the inclusion

part of the optimization.

Kabuli,

a pre-filtering

deal

and constraint

designs

to facilitate

as they

with the control

a great

the structural

also facilitate

the implementation

to the

of modal

time

would

goals

"hands

use of the eigenvalues

iteration

it would

to run

in the

Another

effects

Finally,

control/structure

variables.

in order

better

requires

once

the objective

Present

subprocesses

In particular,

might

for

it is not

of attempting

starting

to facilitating

Ideally,

be able

all control

procedure

of the primary

and once

variables.

tions

which

a system

problem,

the combined

multiple

primarily

One

of COSTAR

design

of the

optimization

should

streamlining

improvement.

is a convex

and the process

will require

procedure.

defined,

optimizer

variable

Some

variables

local minima,

by designing

performance.

Consequently,

minimum

components.

been

ber of structural structural

design

This is related

the optimization

variables

have

exploited

the desired

parameters.

the COSTAR

software

streamline

to achieve

been

Research

sion and designer the various

already

the control

a global

At this point,

found.

over

structural

design

then

possible

optimization

over

have

done

report.

the number

in

This of taps

be to incorporate

a

nominal controller for the baselinesystem. This would reducethe numberof samples requiredto characterizethe impulseresponses,andwould alsoreducethe numberof taps requiredin the Q-filter. References [1]

Vos,

R.G.;

Manual

Beste,

(Level

D.L.;

and Gregg,

2.5)",

Boeing

J., "Integrated

Aerospace

Analysis

Capability

& Electronics,

flAC)

Seattle,

User

Washington,

1989.

[2]

Messac,

A., "Optimal

Structures",

Ph.D.

Massachusetts, [3]

thesis,

Venkayya,

V.B.;

to Enhance

the

Vibration

Miller,

D.F.

and Control

Institute

Design

of Large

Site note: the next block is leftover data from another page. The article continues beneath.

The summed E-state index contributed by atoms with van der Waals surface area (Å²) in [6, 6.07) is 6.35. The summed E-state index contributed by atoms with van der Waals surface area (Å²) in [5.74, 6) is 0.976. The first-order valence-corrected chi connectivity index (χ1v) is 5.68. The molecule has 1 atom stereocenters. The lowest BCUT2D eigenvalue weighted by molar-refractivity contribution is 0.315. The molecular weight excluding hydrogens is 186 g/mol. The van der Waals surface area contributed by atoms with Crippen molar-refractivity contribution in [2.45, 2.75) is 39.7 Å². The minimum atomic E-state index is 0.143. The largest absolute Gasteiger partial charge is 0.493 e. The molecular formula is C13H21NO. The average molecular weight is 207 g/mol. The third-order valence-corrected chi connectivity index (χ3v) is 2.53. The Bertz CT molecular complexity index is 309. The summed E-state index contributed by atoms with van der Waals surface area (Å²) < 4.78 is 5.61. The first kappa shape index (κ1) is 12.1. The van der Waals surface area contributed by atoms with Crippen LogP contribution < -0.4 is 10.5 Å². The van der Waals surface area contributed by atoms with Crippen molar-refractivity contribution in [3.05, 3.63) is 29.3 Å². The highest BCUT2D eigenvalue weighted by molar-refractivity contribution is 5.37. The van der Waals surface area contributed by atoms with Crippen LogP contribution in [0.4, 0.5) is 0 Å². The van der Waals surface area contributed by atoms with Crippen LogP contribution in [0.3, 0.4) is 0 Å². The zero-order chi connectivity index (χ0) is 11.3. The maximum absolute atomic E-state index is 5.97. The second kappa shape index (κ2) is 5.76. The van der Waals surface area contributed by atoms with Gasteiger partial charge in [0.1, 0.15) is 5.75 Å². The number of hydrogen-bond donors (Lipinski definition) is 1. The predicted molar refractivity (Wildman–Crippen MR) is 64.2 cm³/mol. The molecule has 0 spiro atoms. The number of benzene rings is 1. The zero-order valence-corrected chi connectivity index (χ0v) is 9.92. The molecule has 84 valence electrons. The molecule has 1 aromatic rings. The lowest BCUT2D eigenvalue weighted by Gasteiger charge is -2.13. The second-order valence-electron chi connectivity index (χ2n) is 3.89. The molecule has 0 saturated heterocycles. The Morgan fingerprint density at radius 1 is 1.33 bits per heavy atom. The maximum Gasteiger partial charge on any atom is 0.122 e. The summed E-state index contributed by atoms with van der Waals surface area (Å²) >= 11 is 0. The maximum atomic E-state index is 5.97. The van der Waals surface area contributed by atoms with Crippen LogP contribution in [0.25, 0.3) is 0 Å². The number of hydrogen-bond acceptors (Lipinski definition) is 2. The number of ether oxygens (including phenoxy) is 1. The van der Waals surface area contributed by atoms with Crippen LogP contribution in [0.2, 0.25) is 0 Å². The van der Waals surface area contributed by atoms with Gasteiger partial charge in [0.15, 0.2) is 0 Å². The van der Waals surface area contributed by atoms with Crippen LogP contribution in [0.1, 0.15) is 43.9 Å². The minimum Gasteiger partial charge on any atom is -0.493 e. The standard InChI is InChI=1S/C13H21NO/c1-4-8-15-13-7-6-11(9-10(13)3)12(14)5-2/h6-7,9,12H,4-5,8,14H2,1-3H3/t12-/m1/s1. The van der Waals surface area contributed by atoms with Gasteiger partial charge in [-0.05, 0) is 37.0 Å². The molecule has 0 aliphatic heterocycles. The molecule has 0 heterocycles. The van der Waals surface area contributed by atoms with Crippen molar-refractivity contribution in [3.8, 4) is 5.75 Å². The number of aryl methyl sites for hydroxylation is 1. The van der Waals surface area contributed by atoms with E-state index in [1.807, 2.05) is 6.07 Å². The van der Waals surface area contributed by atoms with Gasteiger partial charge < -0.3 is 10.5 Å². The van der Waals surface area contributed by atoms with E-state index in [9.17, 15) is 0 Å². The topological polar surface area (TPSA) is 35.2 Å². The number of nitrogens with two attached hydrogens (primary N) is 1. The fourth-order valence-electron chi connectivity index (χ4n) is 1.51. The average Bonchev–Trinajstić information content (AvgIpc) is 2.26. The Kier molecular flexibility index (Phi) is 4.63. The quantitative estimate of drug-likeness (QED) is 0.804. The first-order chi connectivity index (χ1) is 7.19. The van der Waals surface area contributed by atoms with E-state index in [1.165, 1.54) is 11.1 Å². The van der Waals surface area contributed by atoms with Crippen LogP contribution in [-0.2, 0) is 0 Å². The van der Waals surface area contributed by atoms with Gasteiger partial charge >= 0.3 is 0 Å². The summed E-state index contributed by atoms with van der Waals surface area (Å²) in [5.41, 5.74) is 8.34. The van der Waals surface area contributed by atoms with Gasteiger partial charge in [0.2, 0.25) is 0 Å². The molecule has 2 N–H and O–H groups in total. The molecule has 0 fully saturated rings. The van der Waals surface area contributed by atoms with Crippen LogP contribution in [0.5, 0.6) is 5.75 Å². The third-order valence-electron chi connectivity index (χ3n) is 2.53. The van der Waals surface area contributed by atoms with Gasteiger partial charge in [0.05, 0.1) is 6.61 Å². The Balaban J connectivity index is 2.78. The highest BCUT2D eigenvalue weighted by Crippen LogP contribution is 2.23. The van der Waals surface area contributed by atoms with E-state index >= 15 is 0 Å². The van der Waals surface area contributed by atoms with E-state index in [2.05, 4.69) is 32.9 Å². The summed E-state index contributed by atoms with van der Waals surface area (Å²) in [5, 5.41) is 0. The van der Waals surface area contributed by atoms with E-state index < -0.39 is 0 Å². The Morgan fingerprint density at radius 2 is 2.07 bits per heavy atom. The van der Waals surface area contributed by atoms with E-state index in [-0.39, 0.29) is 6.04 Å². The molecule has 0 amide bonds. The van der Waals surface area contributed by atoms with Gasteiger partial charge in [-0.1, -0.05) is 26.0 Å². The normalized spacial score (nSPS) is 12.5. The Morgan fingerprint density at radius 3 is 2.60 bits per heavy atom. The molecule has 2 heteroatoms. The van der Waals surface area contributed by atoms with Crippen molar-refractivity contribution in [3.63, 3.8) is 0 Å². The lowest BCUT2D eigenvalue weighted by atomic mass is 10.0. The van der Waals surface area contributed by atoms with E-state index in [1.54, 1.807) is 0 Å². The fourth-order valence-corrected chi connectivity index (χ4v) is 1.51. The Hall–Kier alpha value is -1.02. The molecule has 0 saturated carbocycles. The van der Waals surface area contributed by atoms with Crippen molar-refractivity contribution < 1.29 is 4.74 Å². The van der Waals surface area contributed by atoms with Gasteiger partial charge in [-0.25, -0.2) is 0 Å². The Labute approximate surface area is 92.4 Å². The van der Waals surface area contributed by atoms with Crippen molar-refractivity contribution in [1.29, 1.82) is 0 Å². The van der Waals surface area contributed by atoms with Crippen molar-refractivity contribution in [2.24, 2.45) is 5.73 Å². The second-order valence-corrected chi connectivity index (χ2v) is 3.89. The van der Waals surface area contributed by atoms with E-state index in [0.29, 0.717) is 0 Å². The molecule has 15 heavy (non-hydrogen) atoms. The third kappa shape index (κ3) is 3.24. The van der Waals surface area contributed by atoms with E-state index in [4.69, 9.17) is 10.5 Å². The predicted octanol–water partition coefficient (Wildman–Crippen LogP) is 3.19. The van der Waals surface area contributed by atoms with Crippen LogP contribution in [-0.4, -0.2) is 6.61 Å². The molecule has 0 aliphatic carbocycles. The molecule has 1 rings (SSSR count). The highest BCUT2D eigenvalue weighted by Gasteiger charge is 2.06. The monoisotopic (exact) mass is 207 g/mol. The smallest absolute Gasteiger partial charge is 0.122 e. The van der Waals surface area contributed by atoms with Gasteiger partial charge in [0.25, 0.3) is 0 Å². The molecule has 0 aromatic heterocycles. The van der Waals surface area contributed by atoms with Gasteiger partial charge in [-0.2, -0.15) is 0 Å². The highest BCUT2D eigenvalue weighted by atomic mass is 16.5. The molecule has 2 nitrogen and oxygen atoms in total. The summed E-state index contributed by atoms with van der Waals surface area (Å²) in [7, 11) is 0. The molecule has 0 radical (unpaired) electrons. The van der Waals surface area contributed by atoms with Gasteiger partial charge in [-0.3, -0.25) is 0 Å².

of Technology,

Space

Cambridge,

1985.

K.hot, N.S.;

Active

Structural

Massachusetts

November

Vol. 24, A0gust [4]

Simultaneous

and Eastep,

F.E.,

Control

"Optimal

of Flexible

Structural

Modifications

Structures",

AIAA

Journal,

1986, pp. 1368-74.

and

Optimization",

Shim,

J., "Gradient

Journal

of Guidance,

Haftka,

R.T.,

Based Control,

Combined

Structural

and Dynamics,

and

Vol.

Control

10, May-June

1987, pp. 291-8.

[5]

Onoda,

J. and

Optimization

for Large

"An

Approach

Flexible

to Structure/Control

Spacecraft",

AIAA

Simultaneous

Journal,

Vol.

25, August

1987, pp. i133-8. [6]

Morrison, "Integrated Guidance,

[7]

Milman,

S.K.;

Ye, Y.; Gregory,

Structural/Controller Navigation, M.;

Propulsion

[8]

PATRAN

M.;

Users'

A

California

Guide,

Conference,

Scheid,

Design:

Laboratory,

Kosut,

Optimization

and Control

Salama,

Control-Structure

C.F.,Jr.;

PDA

R.; Bruno,

Multiobjective

R.L.;

for Large

and Space

Minneapolis, R.;

and

of Technology,

Engineering,

Santa

Ana,

M.E.,

Structures", Minnesota,

Gibson,

Approach",

Institute

Regelbrugge,

A/AA 1988.

J., "Integrated

JPL January,

D-6767,

Jet

1990.

California,

September

1986.

[9]

MACSYMA

Reference

Manual,

Burlington,

Massachusetts,

Document

November 32

No. SMI0500030.013,

1988.

Symbolics,

Inc.,

[10]

[11]

Dailey,

R.L.,

Journal,

Vol. 27, No. 4, April

Youla,

D.C.;

Optimal

Boyd, D.G.;

Control,

S.P.;

Belvin,

i989,

H.A.;

and

--

Part II:

Balakrishnan,

with

Repeated

Eigenvalues",

AIAA

pp. 486-91.

Bongiorno, The

"Modem

J.J.,

Multivariable June

V.; Barratt,